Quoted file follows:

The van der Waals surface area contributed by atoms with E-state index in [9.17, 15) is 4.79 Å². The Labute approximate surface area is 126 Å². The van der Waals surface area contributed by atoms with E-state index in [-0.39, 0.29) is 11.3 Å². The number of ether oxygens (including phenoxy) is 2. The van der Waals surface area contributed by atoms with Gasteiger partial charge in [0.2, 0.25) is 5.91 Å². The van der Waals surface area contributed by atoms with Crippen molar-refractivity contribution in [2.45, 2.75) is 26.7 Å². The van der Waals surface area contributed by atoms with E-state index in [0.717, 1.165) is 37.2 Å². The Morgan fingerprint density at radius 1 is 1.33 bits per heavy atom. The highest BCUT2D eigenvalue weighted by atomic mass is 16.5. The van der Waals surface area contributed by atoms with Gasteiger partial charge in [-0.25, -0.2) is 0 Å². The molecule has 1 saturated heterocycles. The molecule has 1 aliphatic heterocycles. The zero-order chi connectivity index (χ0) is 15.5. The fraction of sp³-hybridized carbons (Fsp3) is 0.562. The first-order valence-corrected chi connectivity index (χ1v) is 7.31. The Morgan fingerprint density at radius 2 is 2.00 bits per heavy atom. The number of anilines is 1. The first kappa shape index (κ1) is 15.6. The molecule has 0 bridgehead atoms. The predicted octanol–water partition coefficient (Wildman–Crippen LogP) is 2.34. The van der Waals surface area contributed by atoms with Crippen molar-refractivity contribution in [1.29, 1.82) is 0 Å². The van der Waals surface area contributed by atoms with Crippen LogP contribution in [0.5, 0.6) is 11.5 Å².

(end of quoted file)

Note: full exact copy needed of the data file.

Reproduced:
The van der Waals surface area contributed by atoms with E-state index in [9.17, 15) is 4.79 Å². The Labute approximate surface area is 126 Å². The van der Waals surface area contributed by atoms with E-state index in [-0.39, 0.29) is 11.3 Å². The number of ether oxygens (including phenoxy) is 2. The van der Waals surface area contributed by atoms with Gasteiger partial charge in [0.2, 0.25) is 5.91 Å². The van der Waals surface area contributed by atoms with Crippen molar-refractivity contribution in [2.45, 2.75) is 26.7 Å². The van der Waals surface area contributed by atoms with E-state index in [0.717, 1.165) is 37.2 Å². The Morgan fingerprint density at radius 1 is 1.33 bits per heavy atom. The highest BCUT2D eigenvalue weighted by atomic mass is 16.5. The van der Waals surface area contributed by atoms with Gasteiger partial charge in [-0.25, -0.2) is 0 Å². The molecule has 1 saturated heterocycles. The molecule has 1 aliphatic heterocycles. The zero-order chi connectivity index (χ0) is 15.5. The fraction of sp³-hybridized carbons (Fsp3) is 0.562. The first-order valence-corrected chi connectivity index (χ1v) is 7.31. The Morgan fingerprint density at radius 2 is 2.00 bits per heavy atom. The number of anilines is 1. The first kappa shape index (κ1) is 15.6. The molecule has 0 bridgehead atoms. The predicted octanol–water partition coefficient (Wildman–Crippen LogP) is 2.34. The van der Waals surface area contributed by atoms with Crippen molar-refractivity contribution in [1.29, 1.82) is 0 Å². The van der Waals surface area contributed by atoms with Crippen LogP contribution in [0.5, 0.6) is 11.5 Å².